Cordis first alleged that three of Medtronic's stents infringed the patents. A jury found in favor of Cordis, deciding that Medtronic's stents did infringe the patents under the doctrine of equivalents. However, the district court granted Medtronic's motion for judgment as a matter of law of non-infringement under the doctrines of equivalents and granted a new trial on the issue of literal infringement. In a previous appeal, the Federal Circuit reversed the district court's construction of the claim "plurality of slots formed therein" and "substantially uniform thickness," holding that the slots did not require a particular formation process and that the district court erred in narrowly construing the "uniform thickness" limitation. The Federal Circuit construed the term "substantially uniform thickness" to mean that the "walls must be of largely or approximately uniform thickness" as based on the prosecution history showing that Cordis had previously disclaimed stents having varying thickness of its walls. On remand, the jury found infringement based on the revised construction, and Medtronic appealed again. Medtronic argued that its stents fail to meet the "substantially uniform thickness" limitation because its walls diminish in thickness in the tapered end of the crown portion of the device. A diagram of the Medtronic stent is shown below, with the "crown" portion circled:Medtronic stentMedtronic argued that based on the Federal Circuit's construction in the previous appeal, its stents could not infringe because the thickness of the stent decreased to zero at the tip of the "crowns" on the stent. The Federal Circuit disagreed, finding this method of measuring the thickness of the stent inconsistent with its earlier construction. The court held that the jury's verdict of infringement of this limitation was supported by substantial evidence, and therefore affirmed this finding.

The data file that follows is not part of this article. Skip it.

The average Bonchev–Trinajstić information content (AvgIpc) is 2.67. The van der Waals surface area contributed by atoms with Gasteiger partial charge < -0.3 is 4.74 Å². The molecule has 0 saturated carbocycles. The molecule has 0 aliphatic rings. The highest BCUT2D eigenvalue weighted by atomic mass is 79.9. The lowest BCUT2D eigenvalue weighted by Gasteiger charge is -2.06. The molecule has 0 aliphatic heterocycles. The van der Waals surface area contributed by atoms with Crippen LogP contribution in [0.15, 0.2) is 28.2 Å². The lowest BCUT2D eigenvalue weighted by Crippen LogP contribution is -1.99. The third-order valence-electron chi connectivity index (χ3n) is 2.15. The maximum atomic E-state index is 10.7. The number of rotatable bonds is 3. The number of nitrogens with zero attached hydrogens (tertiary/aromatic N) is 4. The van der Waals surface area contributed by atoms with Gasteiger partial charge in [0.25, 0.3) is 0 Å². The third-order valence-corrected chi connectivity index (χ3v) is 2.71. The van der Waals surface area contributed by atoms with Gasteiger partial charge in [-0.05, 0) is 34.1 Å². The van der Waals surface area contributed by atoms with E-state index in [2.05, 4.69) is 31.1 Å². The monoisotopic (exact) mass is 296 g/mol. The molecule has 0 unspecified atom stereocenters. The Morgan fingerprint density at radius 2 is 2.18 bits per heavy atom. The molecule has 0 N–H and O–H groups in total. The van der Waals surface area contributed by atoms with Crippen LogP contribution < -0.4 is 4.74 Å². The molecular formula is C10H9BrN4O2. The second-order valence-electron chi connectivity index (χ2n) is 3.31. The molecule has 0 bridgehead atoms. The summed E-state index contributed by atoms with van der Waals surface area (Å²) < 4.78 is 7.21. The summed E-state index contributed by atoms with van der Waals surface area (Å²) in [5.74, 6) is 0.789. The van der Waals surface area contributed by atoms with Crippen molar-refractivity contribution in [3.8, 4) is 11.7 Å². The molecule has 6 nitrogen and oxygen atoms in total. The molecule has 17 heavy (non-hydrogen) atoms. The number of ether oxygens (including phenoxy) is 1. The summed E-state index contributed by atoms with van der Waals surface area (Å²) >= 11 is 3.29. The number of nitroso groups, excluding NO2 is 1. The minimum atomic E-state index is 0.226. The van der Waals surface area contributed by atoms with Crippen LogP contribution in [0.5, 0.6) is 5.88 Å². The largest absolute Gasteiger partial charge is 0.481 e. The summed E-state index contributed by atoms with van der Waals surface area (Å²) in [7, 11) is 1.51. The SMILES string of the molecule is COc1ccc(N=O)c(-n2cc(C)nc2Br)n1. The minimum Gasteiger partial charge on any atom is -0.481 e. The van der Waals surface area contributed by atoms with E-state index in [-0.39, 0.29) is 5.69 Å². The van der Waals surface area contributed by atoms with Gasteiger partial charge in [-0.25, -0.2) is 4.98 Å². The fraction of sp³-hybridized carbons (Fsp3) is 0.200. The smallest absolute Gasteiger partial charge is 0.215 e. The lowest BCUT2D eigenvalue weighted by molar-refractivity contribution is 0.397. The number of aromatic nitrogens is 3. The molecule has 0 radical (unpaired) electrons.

Medtronic also argued that it was entitled to judgment as a matter of law of noninfringement of the '984 patent because its stents do not meet the "flexibly connect" limitation. Medtronic argued that its stents' connectors were not flexible, and therefore did not meet this limitation. The Federal Circuit disagreed, noting that the claim language only required that the stent itself be flexible, not that the connectors be flexible in and of themselves. Medtronic also took issue with one of Cordis's experts who testified at trial as to the simulated bending in Medtronic's stents to meet the "flexibly connect" limitation, arguing that the testimony should have been excluded as unreliable. The Federal Circuit disagreed, noting the expert had a doctoral degree in mechanical engineering and extensive experience, and was therefore adequately qualified under Rule 702. Moreover, Medtronic had adequate opportunity to present their concerns about the data and the expert to jury. Medtronic further contended it was entitled to a new trial on several grounds, but the Federal Circuit rejected these challenges as well.

A final challenge that Medtronic presented related to the district court's instruction to the jury on obviousness, alleging that it conflicted with KSR, which was decided between the time the instruction was given and the time of the appeal. The instruction was as follows, in relevant part:

A suggestion to combine references may also flow from the nature of the problem or from the ordinary knowledge of those skilled in the art that certain references are of special importance. If the prior art references as a whole do not teach, suggest or motivate that combination, then they may not be combined. The mere fact that the prior art can be modified does not make the modification obvious unless the prior art suggests the desirability of the modification.
The Federal Circuit stated that